That profile in turn had ripples for Texas, a 37-21 loser to the Crimson Tide in the title game, that perhaps suggest a shift in the broader landscape.
and spread 'n' shred HQ Michigan sucking:
How are these memes working out so far?
Texas fans are livid that Mack Brown's handpicked talent couldn't manage a meaningful touchdown against UCLA:
What is the Texas offensive scheme? My answer- We have a spread that we pass out of 80% of the time, and an under-center formation we run out of 80% of the time. We use the spread 70 – 80% of the time against quality opposition. We call very few running plays for the QB- just a couple of called QB draws per game. We don’t run zone read or lead option, which were core plays for us the last several years. Our offense has an H-back that can block on running plays or be a receiving option on pass plays.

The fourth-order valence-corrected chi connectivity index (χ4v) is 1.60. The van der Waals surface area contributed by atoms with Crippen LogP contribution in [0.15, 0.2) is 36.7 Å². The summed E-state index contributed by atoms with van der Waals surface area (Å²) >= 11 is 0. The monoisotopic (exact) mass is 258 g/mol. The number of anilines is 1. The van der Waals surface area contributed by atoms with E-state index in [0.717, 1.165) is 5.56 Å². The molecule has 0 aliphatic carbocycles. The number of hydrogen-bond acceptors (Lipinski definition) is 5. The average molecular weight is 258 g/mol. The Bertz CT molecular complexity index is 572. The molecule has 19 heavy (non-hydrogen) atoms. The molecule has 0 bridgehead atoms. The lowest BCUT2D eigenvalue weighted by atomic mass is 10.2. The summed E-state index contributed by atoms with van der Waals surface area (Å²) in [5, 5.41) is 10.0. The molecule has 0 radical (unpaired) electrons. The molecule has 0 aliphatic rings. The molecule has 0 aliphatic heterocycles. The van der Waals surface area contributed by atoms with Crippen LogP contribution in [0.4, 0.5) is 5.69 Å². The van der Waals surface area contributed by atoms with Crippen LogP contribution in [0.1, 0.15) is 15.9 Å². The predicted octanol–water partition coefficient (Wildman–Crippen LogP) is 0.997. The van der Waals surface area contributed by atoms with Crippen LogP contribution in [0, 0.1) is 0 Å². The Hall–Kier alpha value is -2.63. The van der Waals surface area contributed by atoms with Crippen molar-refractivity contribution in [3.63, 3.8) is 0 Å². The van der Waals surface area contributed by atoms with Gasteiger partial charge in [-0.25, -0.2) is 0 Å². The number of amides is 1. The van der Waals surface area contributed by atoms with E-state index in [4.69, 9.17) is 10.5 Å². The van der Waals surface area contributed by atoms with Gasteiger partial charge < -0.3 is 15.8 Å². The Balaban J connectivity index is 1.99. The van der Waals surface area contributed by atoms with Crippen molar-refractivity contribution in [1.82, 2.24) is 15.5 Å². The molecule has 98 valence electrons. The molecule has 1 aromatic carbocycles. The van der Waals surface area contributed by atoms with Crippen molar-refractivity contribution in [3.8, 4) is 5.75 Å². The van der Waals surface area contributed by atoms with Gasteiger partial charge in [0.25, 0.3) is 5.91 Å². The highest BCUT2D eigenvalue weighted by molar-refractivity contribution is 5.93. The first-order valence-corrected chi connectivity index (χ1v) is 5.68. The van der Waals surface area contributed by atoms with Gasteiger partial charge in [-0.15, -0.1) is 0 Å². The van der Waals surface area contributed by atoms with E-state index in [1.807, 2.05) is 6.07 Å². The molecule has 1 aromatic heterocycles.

The proposed short term solution is to utilize "more zone reads and option runs" and use whichever quarterback has the best combination of running and throwing ability.
Florida fans were clawing their eyes out after managing just over 200 yards of total offense against Miami (Not That Miami) and just over 300 against Tennessee (Also Pretty Much Not That Tennessee) but found joy in the redzone in the form of one Trey Burton:
The freshman scored six touchdowns in Florida's 48-14 victory over Kentucky, including five rushing as a quarterback in the Wildcat formation. The feat broke Tebow's old record of five touchdowns against South Carolina in 2007. … On Wednesday, UF offensive coordinator Steve Addazio said Burton's role as a quarterback in the Wildcat package likely will expand as the season progresses. Burton's role might be similar to the role Tebow played as a freshman, when he was a changeup to starter Chris Leak, who led the Gators to the BCS national title in 2006.
Alabama's grinding non-spread attack is sixth in total offense and just took out their most difficult competition to date by doing this with Mark Ingram and Trent Richardson:
Ingram took eight handoffs out of the wildcat, nine from the pistol, three from shotgun and four when the quarterback was under center. Richardson only took eight handoffs, with his two biggest gains, 53 and 10, out of shotgun.
For those counting, Mark Ingram took four of 24 snaps from a conventional I-form against a top ten foe on the road.